Words: Aluwani Ratshiungo

The concept store is empty, bar for a couple of people that walk in and browse from time to time. I’m told it’s not always like this though. On some days, they can’t even handle the traffic and other days, like this one, it can be quiet. Luckily, their online store has allowed them to reach customers beyond their 44 Stanley showroom in the rest of South Africa, Nigeria, United Kingdom, and the United States.


As the store assistant and the PR Lady show me around the store, a tall, dark, and lean guy walks in looking like he just walked out of an ODRIN catalogue. He’s dressed in a coat, a striped t-shirt, and dark jeans – all from the store. I soon discover that he is Taire Avbovbo, the founder of ODRIN.

Taire is a typical Afropolitan – originally from Nigeria, he has lived and worked in several different African countries and spent most of his adult life in the USA. Shortly after moving to South Africa, he was struck by the lack of options for high quality menswear at accessible prices so he embarked on a journey to create an African brand that can stand toe to toe with some of the world’s biggest menswear brands.


As a second-generation fashion entrepreneur and Harvard Business School graduate, Taire believes in a retail experience centred on the core values of lifetime quality, the perfect fit, and transparency. At the core of ODRIN’s identity is an ethos of creating value in Africa. Thus, all ODRIN shirts, chinos and belts are manufactured locally at small family owned factories in Mauritius, Johannesburg and Cape Town.

“We wanted to create a better way for people to shop,” says Taire. “One of the better ways is to have a wide range of clothing in one spot from casual, to work and evening.”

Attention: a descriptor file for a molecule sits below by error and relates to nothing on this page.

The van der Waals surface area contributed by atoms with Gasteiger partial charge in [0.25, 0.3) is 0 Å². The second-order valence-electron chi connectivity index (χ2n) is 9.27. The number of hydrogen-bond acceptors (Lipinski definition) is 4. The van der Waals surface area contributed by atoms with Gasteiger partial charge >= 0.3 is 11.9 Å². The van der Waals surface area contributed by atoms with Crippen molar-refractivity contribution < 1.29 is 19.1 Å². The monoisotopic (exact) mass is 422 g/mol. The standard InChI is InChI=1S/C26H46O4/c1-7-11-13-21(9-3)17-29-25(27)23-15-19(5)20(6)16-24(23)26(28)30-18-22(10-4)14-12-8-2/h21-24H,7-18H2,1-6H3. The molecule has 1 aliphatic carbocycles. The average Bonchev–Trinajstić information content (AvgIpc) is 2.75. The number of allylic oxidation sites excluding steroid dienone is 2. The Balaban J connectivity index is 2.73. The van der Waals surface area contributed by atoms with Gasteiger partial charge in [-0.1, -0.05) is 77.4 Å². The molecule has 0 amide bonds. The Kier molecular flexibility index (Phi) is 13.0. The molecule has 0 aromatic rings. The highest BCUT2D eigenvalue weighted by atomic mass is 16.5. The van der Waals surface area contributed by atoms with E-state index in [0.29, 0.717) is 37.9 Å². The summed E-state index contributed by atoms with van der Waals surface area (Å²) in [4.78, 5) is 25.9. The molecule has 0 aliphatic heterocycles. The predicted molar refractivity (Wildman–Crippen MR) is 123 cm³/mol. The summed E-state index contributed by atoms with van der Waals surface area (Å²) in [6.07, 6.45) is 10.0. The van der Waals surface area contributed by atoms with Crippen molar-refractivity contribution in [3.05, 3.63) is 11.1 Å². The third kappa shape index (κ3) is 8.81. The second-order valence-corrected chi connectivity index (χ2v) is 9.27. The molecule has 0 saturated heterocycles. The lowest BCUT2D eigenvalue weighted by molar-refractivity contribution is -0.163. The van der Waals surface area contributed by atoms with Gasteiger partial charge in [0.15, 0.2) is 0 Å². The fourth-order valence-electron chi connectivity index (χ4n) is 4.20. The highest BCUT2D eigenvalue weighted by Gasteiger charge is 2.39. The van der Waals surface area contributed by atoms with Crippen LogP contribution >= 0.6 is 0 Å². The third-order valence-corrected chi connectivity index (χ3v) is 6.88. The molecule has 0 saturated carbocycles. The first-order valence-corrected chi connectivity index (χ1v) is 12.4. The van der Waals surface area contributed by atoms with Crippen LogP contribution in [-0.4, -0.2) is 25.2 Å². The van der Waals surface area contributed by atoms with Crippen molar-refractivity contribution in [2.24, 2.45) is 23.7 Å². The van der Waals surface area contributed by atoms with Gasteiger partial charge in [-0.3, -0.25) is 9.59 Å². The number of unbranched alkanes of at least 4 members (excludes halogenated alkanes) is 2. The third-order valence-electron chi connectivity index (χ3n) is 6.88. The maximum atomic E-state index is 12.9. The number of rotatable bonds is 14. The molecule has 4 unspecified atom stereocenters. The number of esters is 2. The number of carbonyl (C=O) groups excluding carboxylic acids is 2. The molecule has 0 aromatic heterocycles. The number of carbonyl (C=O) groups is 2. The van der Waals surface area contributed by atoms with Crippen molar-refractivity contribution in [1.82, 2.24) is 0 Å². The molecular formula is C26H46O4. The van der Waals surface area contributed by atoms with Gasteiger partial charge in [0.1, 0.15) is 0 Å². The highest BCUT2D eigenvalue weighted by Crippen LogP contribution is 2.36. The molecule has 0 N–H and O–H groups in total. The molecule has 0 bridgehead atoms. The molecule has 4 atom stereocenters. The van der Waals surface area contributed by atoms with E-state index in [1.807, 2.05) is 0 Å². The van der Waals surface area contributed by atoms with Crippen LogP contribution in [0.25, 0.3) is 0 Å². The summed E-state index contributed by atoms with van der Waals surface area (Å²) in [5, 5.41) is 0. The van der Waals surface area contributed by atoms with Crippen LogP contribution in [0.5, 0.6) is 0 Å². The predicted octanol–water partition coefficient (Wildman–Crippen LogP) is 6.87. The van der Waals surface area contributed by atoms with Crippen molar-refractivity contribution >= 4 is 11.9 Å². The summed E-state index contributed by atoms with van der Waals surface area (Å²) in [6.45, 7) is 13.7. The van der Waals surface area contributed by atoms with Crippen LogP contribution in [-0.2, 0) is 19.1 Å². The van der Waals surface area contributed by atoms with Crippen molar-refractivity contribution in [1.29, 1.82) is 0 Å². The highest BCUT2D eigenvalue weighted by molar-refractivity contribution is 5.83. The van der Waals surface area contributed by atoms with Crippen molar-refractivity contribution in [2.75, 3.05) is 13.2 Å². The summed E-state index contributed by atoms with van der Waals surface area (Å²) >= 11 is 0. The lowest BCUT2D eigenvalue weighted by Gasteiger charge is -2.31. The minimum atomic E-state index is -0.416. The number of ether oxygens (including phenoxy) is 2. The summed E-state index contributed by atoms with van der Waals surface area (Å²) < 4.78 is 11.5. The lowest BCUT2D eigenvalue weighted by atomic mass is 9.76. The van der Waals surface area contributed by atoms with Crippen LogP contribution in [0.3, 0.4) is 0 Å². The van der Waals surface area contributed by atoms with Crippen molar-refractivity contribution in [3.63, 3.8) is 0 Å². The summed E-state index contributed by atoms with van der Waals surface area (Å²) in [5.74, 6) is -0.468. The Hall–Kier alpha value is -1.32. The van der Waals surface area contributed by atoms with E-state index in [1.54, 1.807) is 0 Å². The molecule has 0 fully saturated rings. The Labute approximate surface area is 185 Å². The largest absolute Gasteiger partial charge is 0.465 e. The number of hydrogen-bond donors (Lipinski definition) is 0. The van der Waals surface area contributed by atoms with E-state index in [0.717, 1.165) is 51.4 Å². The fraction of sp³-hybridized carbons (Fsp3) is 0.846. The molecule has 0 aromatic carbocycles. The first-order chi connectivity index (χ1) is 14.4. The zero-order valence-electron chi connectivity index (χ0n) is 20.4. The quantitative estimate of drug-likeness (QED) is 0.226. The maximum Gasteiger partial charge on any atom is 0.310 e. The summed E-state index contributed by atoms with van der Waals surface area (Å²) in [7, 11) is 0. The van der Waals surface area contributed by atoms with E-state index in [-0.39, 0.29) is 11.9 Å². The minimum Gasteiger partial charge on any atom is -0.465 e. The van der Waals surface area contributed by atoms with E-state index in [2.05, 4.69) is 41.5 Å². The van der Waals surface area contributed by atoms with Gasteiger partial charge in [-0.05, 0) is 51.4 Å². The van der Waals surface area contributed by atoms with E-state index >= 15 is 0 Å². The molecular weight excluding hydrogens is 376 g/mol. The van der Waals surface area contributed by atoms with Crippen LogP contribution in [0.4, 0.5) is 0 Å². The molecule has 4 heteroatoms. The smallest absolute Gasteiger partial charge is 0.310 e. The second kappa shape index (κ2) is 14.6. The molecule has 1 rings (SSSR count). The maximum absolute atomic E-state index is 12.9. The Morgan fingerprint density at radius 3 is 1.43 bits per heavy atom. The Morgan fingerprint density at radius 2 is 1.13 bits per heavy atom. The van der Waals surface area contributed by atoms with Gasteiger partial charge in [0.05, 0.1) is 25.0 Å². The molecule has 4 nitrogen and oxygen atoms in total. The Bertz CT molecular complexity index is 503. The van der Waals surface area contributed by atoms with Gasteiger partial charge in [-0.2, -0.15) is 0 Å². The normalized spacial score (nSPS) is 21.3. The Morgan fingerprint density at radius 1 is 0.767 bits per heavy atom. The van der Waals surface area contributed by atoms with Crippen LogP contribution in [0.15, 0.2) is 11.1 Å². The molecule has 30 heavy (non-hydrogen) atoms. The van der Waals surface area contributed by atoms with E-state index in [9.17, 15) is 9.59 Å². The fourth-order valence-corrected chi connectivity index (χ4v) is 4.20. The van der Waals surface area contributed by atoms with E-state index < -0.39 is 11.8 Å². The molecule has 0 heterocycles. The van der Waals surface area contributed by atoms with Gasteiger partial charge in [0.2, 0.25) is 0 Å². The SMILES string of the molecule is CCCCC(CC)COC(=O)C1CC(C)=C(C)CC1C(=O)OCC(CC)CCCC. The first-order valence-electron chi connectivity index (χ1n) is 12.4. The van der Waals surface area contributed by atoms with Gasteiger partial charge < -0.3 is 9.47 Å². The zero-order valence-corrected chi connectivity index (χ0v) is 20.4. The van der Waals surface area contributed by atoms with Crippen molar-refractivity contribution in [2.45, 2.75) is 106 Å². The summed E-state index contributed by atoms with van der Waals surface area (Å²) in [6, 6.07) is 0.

ODRIN offers a combination of in-house branded items and a curated selection of like-minded premium global brands such as Naked & Famous denim, Merz B. Schwanen, Filson, and Saint. James and they are all manufactured to the highest global standards. They also offer complimentary style consultations and free alterations.

The store is open and light, the interior is minimalistic – an extension of the brand’s aesthetic. But it’s not just about aesthetics, they had to take a lot of things into consideration – like the height of the fixtures – just to make sure that people with average height can reach without struggling. Every single detail in the store was thoroughly thought out with the customer in mind.

The same principle applies to their clothing products. For example, the lining on their suits is made from canvas and horse hair which means that as the suit gets older, it gets better because it moulds to your body. Similarly, their shirts are finished with Mother of Pearl Buttons which are cut from the inner side of pearl oysters meaning they don’t dissolve after repeated wash and give depth of color to all their shirts.

“Most suits that are made locally are fused and the problem with that is that as you dry-clean it and as you wear it overtime, it’s not comfortable because you literally have a big layer of glue and it’s rigid. As you dry clean it starts separating so you start seeing bubbles,” says Taire. “Stuff like this, beyond just like the pattern and look, those are the kind of things we pay attention to.”